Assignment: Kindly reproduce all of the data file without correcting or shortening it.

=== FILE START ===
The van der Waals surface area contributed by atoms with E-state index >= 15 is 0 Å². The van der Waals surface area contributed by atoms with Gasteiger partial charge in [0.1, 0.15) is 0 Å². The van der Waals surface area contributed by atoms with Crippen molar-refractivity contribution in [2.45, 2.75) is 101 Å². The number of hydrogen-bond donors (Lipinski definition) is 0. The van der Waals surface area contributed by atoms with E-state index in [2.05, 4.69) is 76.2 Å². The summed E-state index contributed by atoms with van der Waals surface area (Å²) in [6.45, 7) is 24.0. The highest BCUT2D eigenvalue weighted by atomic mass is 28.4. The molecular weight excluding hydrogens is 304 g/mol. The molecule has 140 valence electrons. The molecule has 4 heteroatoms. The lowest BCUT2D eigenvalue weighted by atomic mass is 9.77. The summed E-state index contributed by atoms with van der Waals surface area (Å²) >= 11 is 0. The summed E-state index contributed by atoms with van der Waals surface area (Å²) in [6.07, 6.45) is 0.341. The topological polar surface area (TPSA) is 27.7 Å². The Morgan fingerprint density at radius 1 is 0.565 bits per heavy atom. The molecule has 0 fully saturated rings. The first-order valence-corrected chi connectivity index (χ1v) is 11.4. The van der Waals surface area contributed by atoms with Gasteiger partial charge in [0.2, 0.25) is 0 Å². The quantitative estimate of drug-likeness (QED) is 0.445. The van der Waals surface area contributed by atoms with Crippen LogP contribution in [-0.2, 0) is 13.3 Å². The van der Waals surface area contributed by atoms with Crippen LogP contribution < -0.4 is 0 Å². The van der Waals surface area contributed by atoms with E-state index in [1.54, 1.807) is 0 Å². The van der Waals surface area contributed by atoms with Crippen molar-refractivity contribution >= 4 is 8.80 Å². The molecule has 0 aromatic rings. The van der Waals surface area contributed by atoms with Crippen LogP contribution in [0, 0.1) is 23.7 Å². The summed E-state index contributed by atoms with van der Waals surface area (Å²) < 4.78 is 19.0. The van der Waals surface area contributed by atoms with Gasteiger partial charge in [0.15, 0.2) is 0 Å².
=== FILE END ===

The van der Waals surface area contributed by atoms with E-state index >= 15 is 0 Å². The van der Waals surface area contributed by atoms with Gasteiger partial charge in [0.1, 0.15) is 0 Å². The van der Waals surface area contributed by atoms with Crippen molar-refractivity contribution in [2.45, 2.75) is 101 Å². The number of hydrogen-bond donors (Lipinski definition) is 0. The van der Waals surface area contributed by atoms with E-state index in [2.05, 4.69) is 76.2 Å². The summed E-state index contributed by atoms with van der Waals surface area (Å²) in [6.45, 7) is 24.0. The highest BCUT2D eigenvalue weighted by atomic mass is 28.4. The molecular weight excluding hydrogens is 304 g/mol. The molecule has 140 valence electrons. The molecule has 4 heteroatoms. The lowest BCUT2D eigenvalue weighted by atomic mass is 9.77. The summed E-state index contributed by atoms with van der Waals surface area (Å²) >= 11 is 0. The summed E-state index contributed by atoms with van der Waals surface area (Å²) in [6.07, 6.45) is 0.341. The topological polar surface area (TPSA) is 27.7 Å². The Morgan fingerprint density at radius 1 is 0.565 bits per heavy atom. The molecule has 0 fully saturated rings. The first-order valence-corrected chi connectivity index (χ1v) is 11.4. The van der Waals surface area contributed by atoms with Gasteiger partial charge in [0.2, 0.25) is 0 Å². The quantitative estimate of drug-likeness (QED) is 0.445. The van der Waals surface area contributed by atoms with Crippen LogP contribution in [-0.2, 0) is 13.3 Å². The van der Waals surface area contributed by atoms with Crippen LogP contribution < -0.4 is 0 Å². The van der Waals surface area contributed by atoms with E-state index in [1.54, 1.807) is 0 Å². The van der Waals surface area contributed by atoms with Crippen molar-refractivity contribution >= 4 is 8.80 Å². The molecule has 0 aromatic rings. The van der Waals surface area contributed by atoms with Crippen LogP contribution in [0, 0.1) is 23.7 Å². The summed E-state index contributed by atoms with van der Waals surface area (Å²) < 4.78 is 19.0. The van der Waals surface area contributed by atoms with Gasteiger partial charge in [0.15, 0.2) is 0 Å².